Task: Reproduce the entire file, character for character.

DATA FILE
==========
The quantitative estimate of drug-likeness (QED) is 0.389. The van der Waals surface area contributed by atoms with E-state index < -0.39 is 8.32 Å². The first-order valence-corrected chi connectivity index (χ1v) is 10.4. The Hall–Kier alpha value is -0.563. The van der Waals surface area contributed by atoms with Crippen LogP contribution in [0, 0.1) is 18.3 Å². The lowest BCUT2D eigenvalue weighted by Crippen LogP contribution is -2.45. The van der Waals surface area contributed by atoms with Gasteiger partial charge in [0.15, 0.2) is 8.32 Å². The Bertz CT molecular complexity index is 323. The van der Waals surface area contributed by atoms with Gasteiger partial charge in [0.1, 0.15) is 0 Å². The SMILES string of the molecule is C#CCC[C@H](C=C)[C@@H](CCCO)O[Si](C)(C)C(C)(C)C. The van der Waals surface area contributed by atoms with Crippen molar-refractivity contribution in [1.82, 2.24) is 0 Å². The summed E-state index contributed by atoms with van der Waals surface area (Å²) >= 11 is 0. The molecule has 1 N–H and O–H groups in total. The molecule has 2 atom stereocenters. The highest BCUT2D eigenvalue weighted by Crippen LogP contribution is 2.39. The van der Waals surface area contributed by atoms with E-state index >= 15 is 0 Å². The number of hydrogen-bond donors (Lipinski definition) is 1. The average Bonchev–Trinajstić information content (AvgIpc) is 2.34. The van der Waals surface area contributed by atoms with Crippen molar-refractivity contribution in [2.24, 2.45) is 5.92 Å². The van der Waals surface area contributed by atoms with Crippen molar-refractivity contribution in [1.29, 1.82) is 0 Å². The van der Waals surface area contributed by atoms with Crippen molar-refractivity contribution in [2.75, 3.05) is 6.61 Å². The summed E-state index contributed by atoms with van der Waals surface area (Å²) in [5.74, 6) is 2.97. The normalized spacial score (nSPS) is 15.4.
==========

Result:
The quantitative estimate of drug-likeness (QED) is 0.389. The van der Waals surface area contributed by atoms with E-state index < -0.39 is 8.32 Å². The first-order valence-corrected chi connectivity index (χ1v) is 10.4. The Hall–Kier alpha value is -0.563. The van der Waals surface area contributed by atoms with Crippen LogP contribution in [0, 0.1) is 18.3 Å². The lowest BCUT2D eigenvalue weighted by Crippen LogP contribution is -2.45. The van der Waals surface area contributed by atoms with Gasteiger partial charge in [0.15, 0.2) is 8.32 Å². The Bertz CT molecular complexity index is 323. The van der Waals surface area contributed by atoms with Gasteiger partial charge in [0.1, 0.15) is 0 Å². The SMILES string of the molecule is C#CCC[C@H](C=C)[C@@H](CCCO)O[Si](C)(C)C(C)(C)C. The van der Waals surface area contributed by atoms with Crippen molar-refractivity contribution in [1.82, 2.24) is 0 Å². The summed E-state index contributed by atoms with van der Waals surface area (Å²) >= 11 is 0. The molecule has 1 N–H and O–H groups in total. The molecule has 2 atom stereocenters. The highest BCUT2D eigenvalue weighted by Crippen LogP contribution is 2.39. The van der Waals surface area contributed by atoms with E-state index >= 15 is 0 Å². The number of hydrogen-bond donors (Lipinski definition) is 1. The average Bonchev–Trinajstić information content (AvgIpc) is 2.34. The van der Waals surface area contributed by atoms with Crippen molar-refractivity contribution in [2.24, 2.45) is 5.92 Å². The van der Waals surface area contributed by atoms with Crippen molar-refractivity contribution in [1.29, 1.82) is 0 Å². The van der Waals surface area contributed by atoms with Crippen molar-refractivity contribution in [2.75, 3.05) is 6.61 Å². The summed E-state index contributed by atoms with van der Waals surface area (Å²) in [5.74, 6) is 2.97. The normalized spacial score (nSPS) is 15.4.